Acknowledge what you’ve achieved in your business through these uncomfortable months. And know that the potential of what is possible happens because you don’t stay comfortable.
Which leads me to wonder how we can all make sure we take full advantage of a little (or a lot of!) discomfort from time to time so that we can keep moving forward and ensure we are thriving in business.
If you want to discuss what I’ve shared here today and you’re interested in being challenged in what you could achieve, get in touch.
Until next time, do less, be more, play bigger.
You know far more than you give yourself credit for.
However, trusting yourself to know this and using your intuition to help you grow a business is not a natural way for many of us.
If you are like a lot of people who I work with, you have spent much of your professional career thinking your way through challenges and problems. Your default setting has been to seek answers externally (AKA ask other people what they think) and engage your frontal lobe, the part of your brain behind your forehead where you access to process information, analyse, think and plan.
You probably already use phrases such as ‘I knew in my gut that it was the right thing to do’ or ‘I felt the tug on my heart strings’. But using these insights in a business context often get swept away and ignored.
In doing some digging around for some quotes on intuition, I came across this article from Harvard Business Review from way back in 2003.
“The trust in intuition is understandable. People have always sought to put their faith in mystical forces when confronted with earthly confusion. But it’s also dangerous. Intuition has its place in decision making – you should not ignore your instincts any more than you should ignore your conscience – but anyone who thinks that intuition is a substitute for reason is indulging in a risky delusion.”
I’d like to think that using our intuition in business has come a long way since this article was first published, but if you are a Gen X like me, it’s hard to get away from the cultural programming we’ve had.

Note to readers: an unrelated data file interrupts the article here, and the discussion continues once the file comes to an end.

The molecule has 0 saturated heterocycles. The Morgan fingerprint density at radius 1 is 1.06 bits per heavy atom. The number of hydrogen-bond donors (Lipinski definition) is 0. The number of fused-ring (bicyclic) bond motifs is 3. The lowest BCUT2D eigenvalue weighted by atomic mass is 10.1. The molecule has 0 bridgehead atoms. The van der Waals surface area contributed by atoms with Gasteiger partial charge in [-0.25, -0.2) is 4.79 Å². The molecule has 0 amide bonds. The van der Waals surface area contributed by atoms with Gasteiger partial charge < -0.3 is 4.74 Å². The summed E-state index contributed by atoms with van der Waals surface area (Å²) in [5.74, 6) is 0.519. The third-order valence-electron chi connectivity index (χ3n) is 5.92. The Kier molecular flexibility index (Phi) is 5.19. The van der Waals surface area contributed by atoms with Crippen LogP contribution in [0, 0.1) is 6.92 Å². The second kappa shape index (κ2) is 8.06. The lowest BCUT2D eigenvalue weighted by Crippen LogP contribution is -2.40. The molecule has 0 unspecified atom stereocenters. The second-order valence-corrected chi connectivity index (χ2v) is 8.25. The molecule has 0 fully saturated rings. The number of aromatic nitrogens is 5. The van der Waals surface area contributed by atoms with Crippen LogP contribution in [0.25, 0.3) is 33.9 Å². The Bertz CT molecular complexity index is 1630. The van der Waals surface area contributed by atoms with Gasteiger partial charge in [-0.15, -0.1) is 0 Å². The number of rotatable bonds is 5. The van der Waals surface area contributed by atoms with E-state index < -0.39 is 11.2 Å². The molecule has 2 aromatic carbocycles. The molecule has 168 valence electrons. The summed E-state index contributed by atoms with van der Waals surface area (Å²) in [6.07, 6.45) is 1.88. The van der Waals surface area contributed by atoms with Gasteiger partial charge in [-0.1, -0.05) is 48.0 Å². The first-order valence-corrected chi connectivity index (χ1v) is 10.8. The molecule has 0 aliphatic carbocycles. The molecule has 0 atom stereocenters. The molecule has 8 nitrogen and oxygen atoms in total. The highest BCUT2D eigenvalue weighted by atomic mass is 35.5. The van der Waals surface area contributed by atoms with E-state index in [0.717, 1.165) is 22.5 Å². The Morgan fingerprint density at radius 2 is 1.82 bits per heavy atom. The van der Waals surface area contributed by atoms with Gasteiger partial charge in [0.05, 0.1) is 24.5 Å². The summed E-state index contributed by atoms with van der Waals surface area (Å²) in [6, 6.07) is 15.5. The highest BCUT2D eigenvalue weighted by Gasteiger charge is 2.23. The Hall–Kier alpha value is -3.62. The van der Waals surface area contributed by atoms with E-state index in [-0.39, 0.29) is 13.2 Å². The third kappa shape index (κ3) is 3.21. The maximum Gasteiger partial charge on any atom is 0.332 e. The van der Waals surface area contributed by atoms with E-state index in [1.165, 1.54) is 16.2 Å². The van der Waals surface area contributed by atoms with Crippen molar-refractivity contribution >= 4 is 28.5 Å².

We have grown up in a culture that favours logic; at school we were programmed into learning, sitting in rows and changing lessons each time the school bell rang, followed by working our up a hierarchical career path that celebrated success measured by numbers and time.
Today, we have access to an endless supply of productivity apps, automation systems and bluetooth devices all designed to send us constant notifications and help us do more in less time. Our smartphones can tell us how well we are eating, sleeping and exercising, which means we don’t have to think for ourselves.
And when it comes to our business and marketing, we look to the algorithms to make decisions on when to launch a new programme or what content to create.
But first, why is your intuition so important to access?
If you allow yourself the space to connect and access your inner wisdom, you often find far simpler and easier answers to your challenges and problems. There’s no need to spend days analysing spreadsheets or writing up lengthy reports.
The answer often comes through as a clear path forward; it just feels right.
The official definition of intuition is:
“the ability to understand something instinctively, without the need for conscious reasoning.”
And if we go back in time to see the origins of the word in mid-15c:
intuicioun, “insight, direct or immediate cognition, spiritual perception,”
“Hang on … instinct? spiritual? Are you going down the woo-woo route and telling me that all we need is to simply burn incense sticks and spend our time meditating on problems?”
No. Spend too much of your time going within, and there’s no doubt you can find yourself ‘away with the fairies’. Very little action happens and if you then find it hard articulate or communicate your business direction with your team or customers, it all becomes very ethereal.
Logic still has a place and can helpfully sanity check ideas, bring concepts to form and create the structure, process and systems to allow you to run your business with ease. But without giving yourself the opportunity to open yourself up to feeling, listening and sensing what your instinct can tell you, you are missing out on some of the simplest and easiest options available to you and your business.
Your intuition will always have your back. It’s giving you feedback and insight into what is right for you, the person you are and what it is you truly want out of life.
So how to go about learning how to access your intuition?
For me, I have had a crazy relationship with my logic head.
I am naturally wired to be ruled by my head, which serves me well when working with clients and working through business infrastructure and systems quickly, and seeing the commercial opportunities linked with a bigger vision. However, when left unchecked, I can power on through and forget to take breaks to conserve my energy.
I crashed and burned when I was in my early 40’s, so I have learnt the hard way. When this happened, I realised I had lost all my connection with myself from the neck down. Burn out can do that to you! I remember being a class teaching pelvic floor exercise and sobbing silently into my yoga mat when I realised I could not engage any muscles in my pelvis area; there were no connections between my brain and core muscles. So was it any surprise that my intuition had very little chance of being heard?